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A gastight microfluidic system combined with optical tweezers and optical spectroscopy for electrophysiological investigations of single biological cells
Luleå University of Technology, Department of Computer Science, Electrical and Space Engineering, Signals and Systems.
2011 (English)Licentiate thesis, comprehensive summary (Other academic)Alternative title
Ett gastät mikroflödessystem kombinerad med optisk pincett och optisk spektroskopi för elektrofysiologiska undersökningar av enstaka biologiska celler (Swedish)
Abstract [en]

Stroke affects around 20 million people around the world every year. Clinically, stroke is a result of brain damage due to the shortage of oxygen delivered to the nerve cells. To minimize suffering and costs related to the disease, extensive research is performed on different levels. The focus of our research is to achieve fundamental understanding on how the lack of oxygen in brain tissue activates intrinsic biomolecular defense mechanisms that may reduce brain damage. More knowledge may hopefully lead to new therapeutic and preventive strategies on the molecular level for individuals in the risk zone for stroke or those who have just suffered a stroke. The area of study is based on the discovery of a hemoprotein called neuroglobin (Ngb), which is found in various regions in the brain, in the islets of Langerhans, and in the retina. Several studies have shown that Ngb seems to have a protective function against hypoxia-related damage. However, until now, it has not been understood how Ngb affects the nerve system and protects neurons from damage. The well-established patch-clamp technique is routinely used to measure and analyze the electrophysiological activity of individual biological cells. To perform accurate patchclamp experiments, it is important to create well-controlled physiological conditions, i.e. different oxygen levels and fast changes of nutrients and other biochemical substances. A promising approach is to apply lab-on-a-chip technologies combined with optical manipulation techniques. These give optimal control over fast changing environmental conditions and enable multiple readouts. The conventional open patch-clamp configuration cannot provide adequate control of the oxygen content. Therefore, it was substituted by a gas-tight multifunctional microfluidic system, a lab-on-a-chip, with an integrated patch-clamp micropipette. The system was combined with optical tweezers and optical spectroscopy. Laser tweezers were used to optically guide and steer single cells towards the fixed micropipette. Optical spectroscopy was used to investigate the biochemical composition of the sample. The designed, closed lab-on-a-chip acted as a multifunctional system for simultaneous electrophysiological and spectroscopic experiments with good control over the oxygen content in the liquid perifusing the cells. The system was tested in a series of experiments: optically trapped human red blood cells were steered to the fixed patch-clamp pipette within the microfluidic system. The oxygen content within the microfluidic channels was measured to 1 % compared to the usual 4-7 %. The trapping dynamics were monitored in real-time while the spectroscopic measurements were performed simultaneously to acquire absorption spectra of the trapped cell under varying environments. To measure the effect of the optical tweezers on the sample, neurons from rats in a Petri dish were optically trapped and steered towards the patch-clamp micropipette where electrophysiological investigations were performed. The optical tweezers had no effect on the electrophysiological measurements. Similar investigations within a closed microfluidic system were initiated and showed promising results for further developments of a complete lab-on-a-chip multifunctional system for reliable patch-clamp measurements. The future aim is to perform complete protocols of patch-clamp electrophysiological investigations while simultaneously monitoring the biochemical composition of the sample by optical spectroscopy. The straightforwardness and stability of the microfluidic chip have shown excellent potential to enable high volume production of scalable microchips for various biomedical applications. The subsequent ambition is to use this system as a mini laboratory that has benefits in cell sorting, patch-clamp, and fertilization experiments where the gaseous and the biochemical content is of importance. The long-term goal is to study the response of individual neurons and defense mechanisms under hypoxic conditions that may establish new ways to understand cell behavior related to Ngb for various diseases such as stroke, Alzheimer’s and Parkinson’s.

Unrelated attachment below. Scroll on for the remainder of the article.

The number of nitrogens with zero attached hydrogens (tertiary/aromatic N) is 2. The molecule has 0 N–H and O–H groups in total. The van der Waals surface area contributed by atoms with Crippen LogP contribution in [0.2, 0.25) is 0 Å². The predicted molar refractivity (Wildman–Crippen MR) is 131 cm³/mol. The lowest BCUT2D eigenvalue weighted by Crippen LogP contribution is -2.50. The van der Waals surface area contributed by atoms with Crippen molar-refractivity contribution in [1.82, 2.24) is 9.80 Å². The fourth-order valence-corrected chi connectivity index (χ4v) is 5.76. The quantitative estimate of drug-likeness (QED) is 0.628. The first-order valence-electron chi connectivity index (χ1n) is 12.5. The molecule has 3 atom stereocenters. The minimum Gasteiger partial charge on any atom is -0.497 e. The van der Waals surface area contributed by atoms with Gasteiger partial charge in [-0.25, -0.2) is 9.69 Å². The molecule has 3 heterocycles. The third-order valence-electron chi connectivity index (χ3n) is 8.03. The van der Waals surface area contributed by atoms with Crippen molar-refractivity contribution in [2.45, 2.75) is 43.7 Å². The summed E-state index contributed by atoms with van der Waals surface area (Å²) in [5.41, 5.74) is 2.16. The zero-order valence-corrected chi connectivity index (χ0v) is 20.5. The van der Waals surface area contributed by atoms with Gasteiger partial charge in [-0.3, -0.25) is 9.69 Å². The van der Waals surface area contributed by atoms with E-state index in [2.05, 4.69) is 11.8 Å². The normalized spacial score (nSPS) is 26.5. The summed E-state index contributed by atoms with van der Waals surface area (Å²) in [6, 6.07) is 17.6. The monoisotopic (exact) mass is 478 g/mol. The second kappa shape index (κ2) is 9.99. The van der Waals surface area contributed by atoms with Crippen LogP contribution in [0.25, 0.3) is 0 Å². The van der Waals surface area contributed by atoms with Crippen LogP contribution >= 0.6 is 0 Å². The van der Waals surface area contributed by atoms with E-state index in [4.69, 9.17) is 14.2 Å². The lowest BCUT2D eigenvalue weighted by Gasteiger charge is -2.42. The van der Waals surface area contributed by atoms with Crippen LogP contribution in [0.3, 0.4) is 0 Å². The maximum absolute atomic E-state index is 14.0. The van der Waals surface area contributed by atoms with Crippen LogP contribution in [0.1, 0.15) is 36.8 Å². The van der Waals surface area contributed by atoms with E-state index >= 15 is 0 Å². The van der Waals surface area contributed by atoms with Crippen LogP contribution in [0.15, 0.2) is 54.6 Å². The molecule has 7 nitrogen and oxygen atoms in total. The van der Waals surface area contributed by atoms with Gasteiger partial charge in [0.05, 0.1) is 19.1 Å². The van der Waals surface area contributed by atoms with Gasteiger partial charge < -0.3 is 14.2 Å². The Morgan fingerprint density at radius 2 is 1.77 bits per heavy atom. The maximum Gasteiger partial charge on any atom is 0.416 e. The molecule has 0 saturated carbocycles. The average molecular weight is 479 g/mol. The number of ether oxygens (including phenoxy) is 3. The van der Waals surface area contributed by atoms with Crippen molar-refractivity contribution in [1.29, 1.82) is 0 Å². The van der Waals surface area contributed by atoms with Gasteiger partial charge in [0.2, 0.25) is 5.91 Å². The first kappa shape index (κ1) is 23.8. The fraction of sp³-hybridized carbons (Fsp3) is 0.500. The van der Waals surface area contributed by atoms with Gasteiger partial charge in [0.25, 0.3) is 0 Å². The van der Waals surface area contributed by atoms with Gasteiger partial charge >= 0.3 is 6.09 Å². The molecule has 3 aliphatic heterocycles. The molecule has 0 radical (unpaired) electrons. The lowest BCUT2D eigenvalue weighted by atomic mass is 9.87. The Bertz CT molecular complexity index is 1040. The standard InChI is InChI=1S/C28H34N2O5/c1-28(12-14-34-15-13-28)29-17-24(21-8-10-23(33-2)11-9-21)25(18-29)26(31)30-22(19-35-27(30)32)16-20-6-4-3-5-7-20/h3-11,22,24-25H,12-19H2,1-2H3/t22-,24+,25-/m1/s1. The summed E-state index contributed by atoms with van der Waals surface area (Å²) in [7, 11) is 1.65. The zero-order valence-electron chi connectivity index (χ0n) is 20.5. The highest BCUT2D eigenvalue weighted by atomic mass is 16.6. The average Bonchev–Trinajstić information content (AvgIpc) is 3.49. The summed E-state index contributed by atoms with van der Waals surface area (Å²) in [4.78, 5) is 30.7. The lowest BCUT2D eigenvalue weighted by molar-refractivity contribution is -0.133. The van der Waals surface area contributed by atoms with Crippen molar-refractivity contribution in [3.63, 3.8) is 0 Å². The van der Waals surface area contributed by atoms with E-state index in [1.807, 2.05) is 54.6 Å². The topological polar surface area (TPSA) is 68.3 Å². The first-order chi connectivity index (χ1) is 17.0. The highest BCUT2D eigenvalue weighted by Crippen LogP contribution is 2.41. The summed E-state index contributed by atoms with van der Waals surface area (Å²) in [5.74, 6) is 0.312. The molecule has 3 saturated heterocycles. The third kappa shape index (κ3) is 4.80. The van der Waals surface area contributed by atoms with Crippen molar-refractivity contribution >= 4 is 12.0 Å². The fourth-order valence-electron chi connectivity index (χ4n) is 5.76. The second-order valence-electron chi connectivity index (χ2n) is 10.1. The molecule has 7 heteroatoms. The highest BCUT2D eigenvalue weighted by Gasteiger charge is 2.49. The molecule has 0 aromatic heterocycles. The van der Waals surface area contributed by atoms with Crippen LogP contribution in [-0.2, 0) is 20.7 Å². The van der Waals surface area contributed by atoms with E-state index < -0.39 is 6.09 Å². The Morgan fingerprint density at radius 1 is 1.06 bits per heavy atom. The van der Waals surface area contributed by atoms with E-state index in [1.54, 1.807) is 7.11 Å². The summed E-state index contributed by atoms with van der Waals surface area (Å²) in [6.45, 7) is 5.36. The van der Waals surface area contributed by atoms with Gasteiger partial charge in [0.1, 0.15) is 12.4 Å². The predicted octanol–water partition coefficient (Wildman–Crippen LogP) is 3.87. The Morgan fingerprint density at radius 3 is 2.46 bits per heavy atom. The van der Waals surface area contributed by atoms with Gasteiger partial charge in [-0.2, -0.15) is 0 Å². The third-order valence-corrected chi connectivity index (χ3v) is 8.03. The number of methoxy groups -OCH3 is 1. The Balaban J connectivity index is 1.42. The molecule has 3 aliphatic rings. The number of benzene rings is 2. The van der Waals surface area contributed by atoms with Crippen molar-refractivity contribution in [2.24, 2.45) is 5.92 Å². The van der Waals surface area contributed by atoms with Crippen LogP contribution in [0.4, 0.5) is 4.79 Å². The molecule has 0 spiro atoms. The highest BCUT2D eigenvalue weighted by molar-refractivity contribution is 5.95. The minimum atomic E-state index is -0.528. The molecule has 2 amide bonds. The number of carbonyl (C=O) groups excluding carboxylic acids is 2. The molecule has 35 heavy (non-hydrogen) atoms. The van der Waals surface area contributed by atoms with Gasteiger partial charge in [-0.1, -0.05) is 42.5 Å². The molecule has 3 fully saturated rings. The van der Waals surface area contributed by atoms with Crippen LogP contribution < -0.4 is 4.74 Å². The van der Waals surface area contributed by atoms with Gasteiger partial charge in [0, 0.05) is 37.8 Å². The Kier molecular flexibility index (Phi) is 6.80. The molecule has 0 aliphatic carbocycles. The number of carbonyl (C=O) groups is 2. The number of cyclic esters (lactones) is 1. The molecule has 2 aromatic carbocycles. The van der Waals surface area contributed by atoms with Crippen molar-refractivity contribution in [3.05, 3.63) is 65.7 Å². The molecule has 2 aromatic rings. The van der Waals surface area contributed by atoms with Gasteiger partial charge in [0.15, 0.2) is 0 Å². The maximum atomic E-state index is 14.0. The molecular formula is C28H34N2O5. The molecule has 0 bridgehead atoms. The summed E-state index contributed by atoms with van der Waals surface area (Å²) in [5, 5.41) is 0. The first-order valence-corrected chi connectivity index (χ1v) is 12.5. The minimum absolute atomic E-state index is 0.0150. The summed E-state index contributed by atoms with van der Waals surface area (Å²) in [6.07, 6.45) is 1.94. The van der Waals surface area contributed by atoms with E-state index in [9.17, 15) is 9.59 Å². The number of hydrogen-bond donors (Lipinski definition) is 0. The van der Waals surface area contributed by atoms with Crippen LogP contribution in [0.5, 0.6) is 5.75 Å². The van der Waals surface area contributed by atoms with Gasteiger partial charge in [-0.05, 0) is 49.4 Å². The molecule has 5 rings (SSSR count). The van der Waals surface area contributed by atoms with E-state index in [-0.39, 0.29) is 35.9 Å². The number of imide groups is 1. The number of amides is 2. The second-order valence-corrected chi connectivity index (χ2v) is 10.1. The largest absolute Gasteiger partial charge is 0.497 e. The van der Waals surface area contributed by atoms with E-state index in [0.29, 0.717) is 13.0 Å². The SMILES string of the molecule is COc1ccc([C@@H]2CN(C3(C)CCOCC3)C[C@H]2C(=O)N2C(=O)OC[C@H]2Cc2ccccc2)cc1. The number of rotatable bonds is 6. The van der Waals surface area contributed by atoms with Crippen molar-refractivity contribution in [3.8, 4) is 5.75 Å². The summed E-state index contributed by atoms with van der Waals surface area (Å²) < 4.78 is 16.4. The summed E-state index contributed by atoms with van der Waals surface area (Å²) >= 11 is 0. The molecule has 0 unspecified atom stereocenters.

Place, publisher, year, edition, pages
Luleå: Luleå tekniska universitet, 2011.
Licentiate thesis / Luleå University of Technology, ISSN 1402-1757
Research subject
Medical Engineering for Healthcare
URN: urn:nbn:se:ltu:diva-18456Local ID: 8b46676e-fcdc-4569-a704-552ca5139703ISBN: 978-91-7439-351-4OAI: diva2:991465
Godkänd; 2011; 20111114 (ahmahm); LICENTIATSEMINARIUM Ämnesområde: Medicinsk teknik för hälsovård/Medical Technology in Health Care Examinator: Docent Kerstin Ramser, Institutionen för system- och rymdteknik, Luleå tekniska universitet Diskutant: Docent Staffan Schedin, Tillämpad fysik och elektronik (TFE), Umeå universitet Tid: Fredag den 16 december 2011 kl 13.00 Plats: D770, Luleå tekniska universitetAvailable from: 2016-09-29 Created: 2016-09-29Bibliographically approved

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